By Dr Ryan Corbin
With the US Supreme Court reversing Roe v Wade, the media has quickly published several opinions on this major change, many deeming it a step made in the negative direction.
What is even more worrying is the proposal by many ‘experts’ that we will see a spike in maternal death rates due to the restriction in this “essential medical service” as worded by the World Health Organization (WHO).
Is there truly cause for concern? Is abortion, that is, the intentional killing of preborn human beings necessary for the sake of development and ‘progress’ in lowering maternal mortality?
To define the concepts:
Maternal mortality: The annual number of female deaths from any cause related to or aggravated by pregnancy or its management (excluding accidental or incidental causes) during pregnancy and childbirth or within 42 days of termination of pregnancy, irrespective of the duration and site of the pregnancy.1
Maternal mortality ratio (MMR): The number of maternal deaths during a given time period per 100,000 live births during the same time period.2
The existing frame is that limiting abortion access will have detrimental effects on maternal mortality leading to many more women dying unnecessarily.
Various research articles are cited 3,4 to “confirm” this fear and it is a leading argument by many medical colleagues to emphasise how critical abortion access is to women’s health.
A common study used5 concluded; “maternal mortality is lower when abortion laws are less restrictive. Our results suggest that there is a need to reform abortion laws in the countries with the most restrictive abortion laws, and to provide safe abortion services to protect women from unsafe and illegal abortions.”
This understanding of the relationship has led the WHO to conclude; “Lack of access to safe, timely, affordable and respectful abortion care is a critical public health and human rights issue.”
“Access to safe abortion improves women’s health… Access to safe, legal abortion is a fundamental right of women, irrespective of where they live.”6
Therefore it is implied that with easier abortion access, the maternal mortality will be lower.
At the foundation of this is the agreed understanding that one maternal death is one too many. According to the WHO, “No issue is more central to global well-being than maternal and perinatal health. Every individual, every family and every community is at some point intimately involved in pregnancy and the success of childbirth.”7
We must do all we can, within morally just reason, to protect and care for those who quite literally carry our future within them.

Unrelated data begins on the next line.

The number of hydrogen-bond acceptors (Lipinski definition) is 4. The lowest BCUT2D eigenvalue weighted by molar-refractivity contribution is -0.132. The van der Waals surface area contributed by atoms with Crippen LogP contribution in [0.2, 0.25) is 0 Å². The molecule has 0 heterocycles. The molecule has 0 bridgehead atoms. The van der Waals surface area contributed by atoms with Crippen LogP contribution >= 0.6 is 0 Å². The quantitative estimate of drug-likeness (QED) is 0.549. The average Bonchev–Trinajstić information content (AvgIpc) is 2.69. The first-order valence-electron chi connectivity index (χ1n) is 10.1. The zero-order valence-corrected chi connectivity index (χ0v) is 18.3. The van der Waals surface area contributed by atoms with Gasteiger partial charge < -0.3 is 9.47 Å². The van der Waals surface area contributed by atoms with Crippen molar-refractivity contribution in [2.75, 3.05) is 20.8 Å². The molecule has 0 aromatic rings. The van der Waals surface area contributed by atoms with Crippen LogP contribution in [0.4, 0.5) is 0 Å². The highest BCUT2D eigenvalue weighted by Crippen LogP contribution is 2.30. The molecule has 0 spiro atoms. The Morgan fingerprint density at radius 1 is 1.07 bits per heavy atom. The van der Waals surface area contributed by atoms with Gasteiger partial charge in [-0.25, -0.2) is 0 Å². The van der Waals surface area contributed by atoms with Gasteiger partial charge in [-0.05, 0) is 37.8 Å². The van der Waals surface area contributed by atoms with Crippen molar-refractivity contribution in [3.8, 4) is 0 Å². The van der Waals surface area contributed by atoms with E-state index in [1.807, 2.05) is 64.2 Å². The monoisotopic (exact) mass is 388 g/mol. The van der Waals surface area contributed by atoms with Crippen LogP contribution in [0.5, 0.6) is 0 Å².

However, is unrestricted abortion access one of, if not the main tool(s) to achieve this?
For developed countries, prior to reversing of opinion on Roe v Wade, the United States had one of the most liberal laws (similar to China and North Korea) in place regarding abortion access with most states having unrestricted abortion on demand up to birth.
With this in mind and using the proposed relationship in the above frame, it should therefore be expected that maternal mortality in the US will be very low. Surprisingly the data shows that the opposite is true with the US having the highest maternal mortality ratio at 23.8 (latest data – 2020).8
Further to this, some of the lowest maternal mortality ratios (MMR) in the world can be found in countries with the most restrictive abortion laws such as Poland (MMR = 2)9 and Malta (MMR = 6)9.
If we dive deeper into the data, we will also observe that while the US was “enjoying” abortion on demand, the MMR continued to climb. We also notice that global maternal mortality has declined not with the introduction of abortion but with antibiotics and improved medical management of the pregnant patient. Therefore, is legal abortion access so ‘critical’ to lowering maternal mortality? If restricted abortion access forces women to have more “back alley” abortions, why isn’t the MMR much higher in those countries with such restrictions? Is the answer to improving women’s health abortion on demand?
As mentioned before, society has popularised abortion as the ‘quick fix’ to women’s problems, but this comes at a great price.10 Can we challenge our society to reframe, to move from a throwaway culture to one which looks to journey with pregnant women from conception to birth and beyond, tending to her needs in the best way possible while maintaining the optimal care for both mother and child? Contrary to popular belief, there is no such thing as a ‘safe’ abortion; one human lives, one human dies.
Let us elevate our goals in the care of our future and not allow ourselves to have a restrictive mindset; let us be prudent.
What is prudence, one might ask? In the Christian tradition, prudence is classically understood as a practical wisdom that empowers one to be good and to act well in daily affairs, both ordinary and extraordinary. Or, as the Catechism of the Catholic Church (CCC) quotes St Thomas, “right reason in action”. 11
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5 – Latt, S.M., Milner, A. & Kavanagh, A. Abortion laws reform may reduce maternal mortality: an ecological study in 162 countries. BMC Women’s Health 19, 1 (2019). https://doi.org/10.1186/s12905-018-0705-y
6 – Grimes DA, Benson J, Singh S, et al. Unsafe abortion: the preventable pandemic. Lancet. 2006;368:1908–1919.